1. This site uses cookies. By continuing to use this site, you are agreeing to our use of cookies. Learn More.

Why not to use SATA

Discussion in 'VMware Certifications' started by Denver Maxwell, Jan 27, 2012.

  1. Denver Maxwell

    Denver Maxwell Nibble Poster

    53
    0
    14
    Why do people assumb that because SATA 7.2k drives are 60% as fast as SAS 10 / 15K that they are a good alternative?
    The problem being that they end up using the extra space to put on extra VM's and end up with piss poor performance.

    View attachment 2578

    Little graphic above may make more sense?
     
    Certifications: VMware VCP v5, GVF Level 3a, ITIL V3, Windows 2008 something or other...
    WIP: Prince 2? CCENT? mmm donno
  2. SimonD

    SimonD Terabyte Poster Moderator

    3,463
    397
    199
    It's more often than not to do with cost, cheaper disks allow for more spindles which give you better performance (generally speaking). Yes you could go down the SAS route but the cost of those disks when compared to the SATA ones is quite large, another thing to take into consideration with the SAS disks is the amount you would require if you have a large VM environment, more so if you're using snapshots.

    Another thing to consider is that people also use tiered storage. for high IOPS VM's you're going to be sticking them on a shelf with lots of fast disk (whether thats SAS or SSD), you're going to be using slower SATA for your low IOPS machines, as an example you wouldn't use SATA for your Exchange or SQL environments but you would for your file or AD server.

    SATA, SAS and SSD have their place in SAN storage environments, it's knowing when to use what thats more important.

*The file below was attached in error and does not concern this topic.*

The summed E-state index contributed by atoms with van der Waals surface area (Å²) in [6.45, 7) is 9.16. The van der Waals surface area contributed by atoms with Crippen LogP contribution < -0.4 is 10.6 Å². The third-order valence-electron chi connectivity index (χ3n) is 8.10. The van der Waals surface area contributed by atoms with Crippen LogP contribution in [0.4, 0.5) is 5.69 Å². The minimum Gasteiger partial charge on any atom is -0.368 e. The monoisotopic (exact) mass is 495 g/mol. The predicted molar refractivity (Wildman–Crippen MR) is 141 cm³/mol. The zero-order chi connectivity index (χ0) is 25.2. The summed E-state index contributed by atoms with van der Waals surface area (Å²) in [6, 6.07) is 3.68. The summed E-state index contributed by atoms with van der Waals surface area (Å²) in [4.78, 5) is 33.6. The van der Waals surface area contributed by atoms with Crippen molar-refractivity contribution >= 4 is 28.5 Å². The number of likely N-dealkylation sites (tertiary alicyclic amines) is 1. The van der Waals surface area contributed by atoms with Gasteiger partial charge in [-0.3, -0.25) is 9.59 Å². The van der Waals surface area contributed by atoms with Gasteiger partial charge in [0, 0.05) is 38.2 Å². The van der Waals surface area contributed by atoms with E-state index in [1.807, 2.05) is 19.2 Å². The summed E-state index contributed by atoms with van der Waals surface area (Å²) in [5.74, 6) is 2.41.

Certifications: CNA | CNE | CCNA | MCP | MCP+I | MCSE NT4 | MCSA 2003 | Security+ | MCSA:S 2003 | MCSE:S 2003 | MCTS:SCCM 2007 | MCTS:Win 7 | MCITP:EDA7 | MCITP:SA | MCITP:EA | MCTS:Hyper-V | VCP 4 | ITIL v3 Foundation | VCP 5 DCV | VCP 5 Cloud | VCP6 NV | VCP6 DCV | VCAP 5.5 DCA
    WIP: VCP6-CMA, VCAP-DCD and Linux + (and possibly VCIX-NV).
  3. Denver Maxwell

    Denver Maxwell Nibble Poster

    53
    0
    14
    Indeed, the problem is a lot of people end up just using large SATA / 7.2k SAS and expect it to perform. Price depends on the vendor, but there is not all that much difference in price, not as much as might be expected, (excluding the present situation on hdd's of course), depending on vendor and discounts.

    the problem with the more spindles approch is that people end up using all the storage...

    I guess a lot of it is to do with consolidation ratios and costs, dont get me wrong there is good reason to use low performance disks when that is the requirement for such things as data archival and backups or in small office deployments. But for highly consolidated high usage VMs its not the thing to use.

    I was just trying to show the relative performance with the graphic above. So many people especialy sales people just dont get it at all.
     
    Certifications: VMware VCP v5, GVF Level 3a, ITIL V3, Windows 2008 something or other...
    WIP: Prince 2? CCENT? mmm donno
  4. craigie

    craigie Terabyte Poster

    3,020
    173
    155
    Sorry to say that chart is way off, a more reasonable IOPS performance is from Duncan Epping at Yellow Bricks IOps? - Yellow Bricks

    Another really important factor is back end and front end IOPS which are hugely different. Back end is raw and front end is what is delivered to the application e.g. File Share.

    To give you an idea of the difference on a solution, I have recently sized. DR was sized for cost rather than performance as if the customer was in DR for a prolonged period we can add a couple of 15K shelves and the HP 3PAR will automatically optimize blocks onto the correct storage tier.

    300GB 15K SAS 70/30 Read/Write Ratio

    HP 3PAR F400 128 15K SAS Drives, will give 25,600 IOPS Back End and approximately 9,310 IOPS Front End.

    This is before caching and we would expect this performance increase to be 30% higher on the Front End.

    Usable space after RAID 5 (7 Shelves + 1) 30,242TB


    2TB 7.2K NRL 70/30 Read/Write Ratio

    HP 3PAR F400 32 7.2K NRL Drives, will give 2,400 IOPS Back End and approximately 801 IOPS Front End.

    This is before caching and we would expect this performance increase to be 30% higher on the Front End.

    Usable space after RAID 5 (2 Shelves + 1) 44,252 TB

    You can do the maths to see if we increase the number of spindles in the 7.2K NRL they will never perform to the same level of 15K SAS.